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Black-ish and SNL: Trump supporters and African Americans have a lot in common

(Screenshot)

(Screenshot)

The smartest political coverage of the 2016 election came from the unlikeliest of sources, Saturday Night Live and Black-ish. Both comedies were able to highlight how the political and racial divides that separate African-Americans and working-class whites is artificial and the two groups have more in common than they think.

Black-ish portrays a well educated black family living in the suburbs with an intact nuclear family where the father is an advertising executive, and the mother is a surgeon. The comedy revolves around the father wanting to pass along his urban culture to his children who are for the most part uninterested.

The show isn’t afraid to talk about politics and promote the notion that to be black is to be a Democrat. In the first season, the parents freak out when they find out that their son, Marcus, has joined the young Republicans.

A more recent episode featured the main character’s daughter asking her grandmother to take a quiz on who she should support for president.

“Oh sweetie, I know which candidate I line up with, whoever’s a Democrat,” the character Ruby said.

She then went on to discuss how global warming was a myth, why there should be a border wall between the U.S. and Mexico, and the need more surveillance on Muslim communities.

On SNL, Tom Hanks plays a Trump supporter who’s competing on “Black Jeopardy” and quickly creates a comradery with the host and other guests over issues playing the lottery, government surveillance, conspiracy theories, Tyler Perry, and skinny girls being useless.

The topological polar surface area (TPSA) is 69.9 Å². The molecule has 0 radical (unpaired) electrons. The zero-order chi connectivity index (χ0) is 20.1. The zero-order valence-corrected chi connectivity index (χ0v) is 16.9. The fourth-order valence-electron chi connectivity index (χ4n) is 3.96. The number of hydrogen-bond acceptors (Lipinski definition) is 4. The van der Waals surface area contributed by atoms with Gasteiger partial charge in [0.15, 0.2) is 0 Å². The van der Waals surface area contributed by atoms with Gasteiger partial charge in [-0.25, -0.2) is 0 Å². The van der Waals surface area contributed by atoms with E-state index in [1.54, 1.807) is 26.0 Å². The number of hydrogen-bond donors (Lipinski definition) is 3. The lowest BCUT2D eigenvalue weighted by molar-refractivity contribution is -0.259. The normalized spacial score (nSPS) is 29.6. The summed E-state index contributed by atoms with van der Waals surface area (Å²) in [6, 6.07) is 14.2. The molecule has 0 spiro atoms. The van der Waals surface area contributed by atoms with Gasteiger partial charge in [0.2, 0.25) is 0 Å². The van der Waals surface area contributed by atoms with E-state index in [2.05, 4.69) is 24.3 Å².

When subject turned to #BlackLivesMatter however, the show ended with the characters being as divided as they were in the beginning.

Working-class whites and blacks are in dire straits, and one group is falling behind while the other is getting ahead. Automation, mass immigration, poor education opportunities, and trade agreements are only making their abilities to move ahead more challenging.

Similarly, upper-middle class blacks and whites have a common desire for security, order, and education.

Faced with the choices of a Republican and Democrat, black and white voters are told to look first and foremost at their skin color for an answer.

Perhaps it won’t always be this way; Hillary Clinton made some efforts to try and make her candidacy more welcoming to college-educated, upper-middle-class whites in the suburbs. Meanwhile, Donald Trump has called for safe streets, better schools, and more job opportunities in urban communities. Nonetheless, neither has managed to move the dial in any significant way.

A post-2016 America will still see African Americans and working whites looking at itself regarding black and white with very little gray.